Last fall, at a conference in New York City, Zaydoon Munir stood in front of an audience of potential investors and made a pretty big claim. "We have cracked the code on how to make financial education work," he said.
Munir didn't mean that his start-up, called RevolutionCredit, has found a way to make the average American more knowledgeable about financial basics like budgeting, inflation, and interest rates. Instead, his company's online courses accomplish something else: They help lenders identify conscientious borrowers, and give customers a chance to prove they're savvier than their credit scores might suggest.
"One can think of RevolutionCredit as a way to add bonus points to your credit score," Munir says.
Credit-rating agencies calculate scores based on how someone has already interacted with the financial system. Scores typically range from 300 to 800, and a high number signals to lenders that the borrower can be counted on to pay her bills on time. Personal credit scores are a major factor in whether lenders decide to give someone a loan, credit card, or other credit product—and at what interest rate.
The system doesn't work well for young people, recent immigrants, and low-income individuals who don't have lots of experience with bank loans. About 64 million people in the U.S. have either a very limited credit history or no history at all, according to the National Consumer Law Center. It can be difficult for lenders to differentiate among people with middling scores, and knowing someone's past history doesn't tell a lender whether that person is committed to good financial behavior in the future.
"Growing up in Iraq, we didn't have credit cards," Munir says. When he came to the U.S. to go to college, he had to figure out how to manage a card by using his experience—learning about fees, late payments, and interest on the fly. Munir once worked at Experian, a credit-rating agency, and he has spent a lot of time mulling over borrowing behavior and what kinds of data might help measure someone's credit-worthiness
Those thoughts became a business idea when, a few years ago, he was pulled over for texting and driving. "As I'm pulling over, in my mind I started saying, 'I'm going to traffic school, because I don't want the points on my license, I don't want my insurance to go up. I'm much more responsible than the stupid mistake I just made,' " Munir says. Education, he realized, was the key: if a remedial driving class can help people prove they're good drivers, why couldn't financial-education classes help people show they're good borrowers?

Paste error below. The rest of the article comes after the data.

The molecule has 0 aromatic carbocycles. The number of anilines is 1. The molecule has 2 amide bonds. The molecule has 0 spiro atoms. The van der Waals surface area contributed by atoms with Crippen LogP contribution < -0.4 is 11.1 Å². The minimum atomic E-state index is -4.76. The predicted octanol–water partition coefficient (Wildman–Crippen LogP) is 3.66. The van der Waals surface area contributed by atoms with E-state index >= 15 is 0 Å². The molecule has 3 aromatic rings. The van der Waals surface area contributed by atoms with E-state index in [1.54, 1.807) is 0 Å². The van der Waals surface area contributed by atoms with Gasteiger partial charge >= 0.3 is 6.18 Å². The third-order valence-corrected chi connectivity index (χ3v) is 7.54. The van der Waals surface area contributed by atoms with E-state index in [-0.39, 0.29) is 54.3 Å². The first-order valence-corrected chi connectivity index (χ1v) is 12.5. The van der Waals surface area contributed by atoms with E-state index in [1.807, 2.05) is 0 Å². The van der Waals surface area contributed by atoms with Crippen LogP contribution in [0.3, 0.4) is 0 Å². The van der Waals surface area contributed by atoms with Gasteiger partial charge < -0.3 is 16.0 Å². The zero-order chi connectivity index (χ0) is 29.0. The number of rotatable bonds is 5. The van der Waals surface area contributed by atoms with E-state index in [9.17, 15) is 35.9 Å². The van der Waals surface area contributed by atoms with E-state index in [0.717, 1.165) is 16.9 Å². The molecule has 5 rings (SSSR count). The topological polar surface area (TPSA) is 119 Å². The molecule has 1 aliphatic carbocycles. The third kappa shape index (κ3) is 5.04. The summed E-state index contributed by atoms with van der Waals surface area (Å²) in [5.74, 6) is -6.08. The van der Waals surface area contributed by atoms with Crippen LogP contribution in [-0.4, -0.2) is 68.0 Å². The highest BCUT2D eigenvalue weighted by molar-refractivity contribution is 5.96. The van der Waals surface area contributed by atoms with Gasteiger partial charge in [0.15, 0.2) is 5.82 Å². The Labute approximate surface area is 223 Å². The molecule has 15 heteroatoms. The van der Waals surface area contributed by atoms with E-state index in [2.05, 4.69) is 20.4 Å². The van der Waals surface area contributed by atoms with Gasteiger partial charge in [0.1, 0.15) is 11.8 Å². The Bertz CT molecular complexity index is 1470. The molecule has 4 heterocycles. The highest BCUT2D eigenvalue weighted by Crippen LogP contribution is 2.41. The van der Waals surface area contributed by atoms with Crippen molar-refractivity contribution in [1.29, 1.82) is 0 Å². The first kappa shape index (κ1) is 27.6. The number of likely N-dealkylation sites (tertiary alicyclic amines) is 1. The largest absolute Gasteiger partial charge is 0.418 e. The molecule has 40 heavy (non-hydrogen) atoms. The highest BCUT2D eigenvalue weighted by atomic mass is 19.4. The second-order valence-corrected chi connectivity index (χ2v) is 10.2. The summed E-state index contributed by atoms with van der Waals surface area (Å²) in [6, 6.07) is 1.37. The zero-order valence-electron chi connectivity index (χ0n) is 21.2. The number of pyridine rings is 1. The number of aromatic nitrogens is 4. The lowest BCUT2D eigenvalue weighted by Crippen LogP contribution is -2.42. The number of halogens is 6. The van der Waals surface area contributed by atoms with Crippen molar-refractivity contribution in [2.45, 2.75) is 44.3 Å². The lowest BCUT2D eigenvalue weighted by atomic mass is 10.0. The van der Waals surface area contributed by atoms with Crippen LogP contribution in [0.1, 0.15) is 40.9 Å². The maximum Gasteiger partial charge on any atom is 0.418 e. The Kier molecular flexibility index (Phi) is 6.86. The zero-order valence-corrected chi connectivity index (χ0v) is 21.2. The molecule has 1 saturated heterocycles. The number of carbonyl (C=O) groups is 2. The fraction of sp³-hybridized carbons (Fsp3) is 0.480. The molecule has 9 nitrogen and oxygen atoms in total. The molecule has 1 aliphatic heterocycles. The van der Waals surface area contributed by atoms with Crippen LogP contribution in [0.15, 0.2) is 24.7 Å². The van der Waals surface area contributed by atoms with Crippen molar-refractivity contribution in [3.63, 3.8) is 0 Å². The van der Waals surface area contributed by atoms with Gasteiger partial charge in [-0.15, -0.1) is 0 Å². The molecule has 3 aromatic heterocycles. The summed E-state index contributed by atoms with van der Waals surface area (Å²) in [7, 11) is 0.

RevolutionCredit was founded in 2012. The start-up has created a series of one-minute videos on financial basics, such as why it's important to set aside savings in an emergency fund. Learning is tested through interactive puzzles and quizzes. The course material isn't anything new, but it's delivered at the moment when customers are most likely to be paying attention.
Say a customer is applying for a credit card. Her bank might invite her to participate in a special offer: She'll get a better deal if she passes an online course, designed to take 10-15 minutes of her time. If she completes the course, and gets a good score, that tells the lender that she's willing to take time out of her day to get a better rate, and to learn how to better manage her money. RevolutionCredit will also work with companies to design courses aligned to their products, such as a course on using a credit card.
The customer, meanwhile, gets access to a lower price or even a product upgrade. "No matter what, this consumer is going to get something better than if RevolutionCredit didn't exist," Munir says. "We're a positive-based data company. Having us adds value; not having us doesn't detract."
Early results are promising. According to the company, people who take the courses are 30 percent (or more) less likely to fall behind on their payments compared with a control group. That figure includes people with bad credit scores.
The courses can be used by companies beyond traditional banks, Munir says, including subscription services—such as DirecTV—that take someone's credit-worthiness into account. The concept could even be adapted for subscription services that just want to figure out which customers are most engaged. Munir won't disclose the amount of money RevolutionCredit has raised so far, but the company has passed the earliest stage of venture capital funding and is now working with about six clients.
The company isn't going to solve the problem of financial illiteracy in the United States. But it might give some people important information right at the moment they need it. And by collecting additional, accurate data, it might help make lenders a little more willing to expand access to their capital for potential homebuyers or entrepreneurs.
"When I think about what RevolutionCredit is trying to do, I think it's less about this idea that—oh, if they've taken a quiz it means that they're smarter, and they're going to perform better. In my mind it's a vouch for character," says Jennifer Tescher, president and CEO of the Center for Financial Services Inclusion, a think tank.
If you're a bank, you want to create a lifelong relationship with upwardly-mobile borrowers—regardless of how limited their credit score might be or the mistakes they've made in the past. More research is needed to prove that passing the courses really does signal someone's willingness to adopt good money habits. But if the initial findings hold, services like RevolutionCredit this could open up more economic opportunity to a wider population of Americans.